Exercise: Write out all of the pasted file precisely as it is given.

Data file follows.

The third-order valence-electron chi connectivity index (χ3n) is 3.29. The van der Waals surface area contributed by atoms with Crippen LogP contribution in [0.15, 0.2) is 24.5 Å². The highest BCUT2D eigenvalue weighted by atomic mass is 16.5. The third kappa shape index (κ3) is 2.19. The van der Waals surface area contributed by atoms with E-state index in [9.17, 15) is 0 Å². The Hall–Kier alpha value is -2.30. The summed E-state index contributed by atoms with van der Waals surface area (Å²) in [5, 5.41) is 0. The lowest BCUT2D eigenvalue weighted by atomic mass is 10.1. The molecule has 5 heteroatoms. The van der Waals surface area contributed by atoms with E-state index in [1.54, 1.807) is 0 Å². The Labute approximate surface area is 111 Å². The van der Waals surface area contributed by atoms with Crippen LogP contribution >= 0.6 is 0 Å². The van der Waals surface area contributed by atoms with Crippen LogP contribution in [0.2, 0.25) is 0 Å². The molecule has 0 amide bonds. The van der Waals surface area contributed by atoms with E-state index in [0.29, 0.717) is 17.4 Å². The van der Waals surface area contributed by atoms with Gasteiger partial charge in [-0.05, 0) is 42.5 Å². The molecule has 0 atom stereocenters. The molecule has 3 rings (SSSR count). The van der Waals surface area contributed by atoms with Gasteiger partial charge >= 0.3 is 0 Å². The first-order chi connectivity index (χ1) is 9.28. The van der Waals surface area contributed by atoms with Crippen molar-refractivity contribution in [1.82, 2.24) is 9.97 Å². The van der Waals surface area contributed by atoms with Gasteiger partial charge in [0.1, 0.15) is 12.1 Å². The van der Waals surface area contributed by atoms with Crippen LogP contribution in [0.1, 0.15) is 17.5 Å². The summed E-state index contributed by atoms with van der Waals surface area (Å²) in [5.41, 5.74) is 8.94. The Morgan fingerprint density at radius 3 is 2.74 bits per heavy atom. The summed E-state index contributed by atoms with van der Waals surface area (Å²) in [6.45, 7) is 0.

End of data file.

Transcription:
The third-order valence-electron chi connectivity index (χ3n) is 3.29. The van der Waals surface area contributed by atoms with Crippen LogP contribution in [0.15, 0.2) is 24.5 Å². The highest BCUT2D eigenvalue weighted by atomic mass is 16.5. The third kappa shape index (κ3) is 2.19. The van der Waals surface area contributed by atoms with E-state index in [9.17, 15) is 0 Å². The Hall–Kier alpha value is -2.30. The summed E-state index contributed by atoms with van der Waals surface area (Å²) in [5, 5.41) is 0. The lowest BCUT2D eigenvalue weighted by atomic mass is 10.1. The molecule has 5 heteroatoms. The van der Waals surface area contributed by atoms with E-state index in [1.54, 1.807) is 0 Å². The Labute approximate surface area is 111 Å². The van der Waals surface area contributed by atoms with Crippen LogP contribution >= 0.6 is 0 Å². The van der Waals surface area contributed by atoms with Crippen LogP contribution in [0.2, 0.25) is 0 Å². The molecule has 0 amide bonds. The van der Waals surface area contributed by atoms with E-state index in [0.29, 0.717) is 17.4 Å². The van der Waals surface area contributed by atoms with Gasteiger partial charge in [-0.05, 0) is 42.5 Å². The molecule has 0 atom stereocenters. The molecule has 3 rings (SSSR count). The van der Waals surface area contributed by atoms with Gasteiger partial charge >= 0.3 is 0 Å². The first-order chi connectivity index (χ1) is 9.28. The van der Waals surface area contributed by atoms with Crippen molar-refractivity contribution in [1.82, 2.24) is 9.97 Å². The van der Waals surface area contributed by atoms with Gasteiger partial charge in [0.1, 0.15) is 12.1 Å². The van der Waals surface area contributed by atoms with Crippen LogP contribution in [0.1, 0.15) is 17.5 Å². The summed E-state index contributed by atoms with van der Waals surface area (Å²) in [5.41, 5.74) is 8.94. The Morgan fingerprint density at radius 3 is 2.74 bits per heavy atom. The summed E-state index contributed by atoms with van der Waals surface area (Å²) in [6.45, 7) is 0.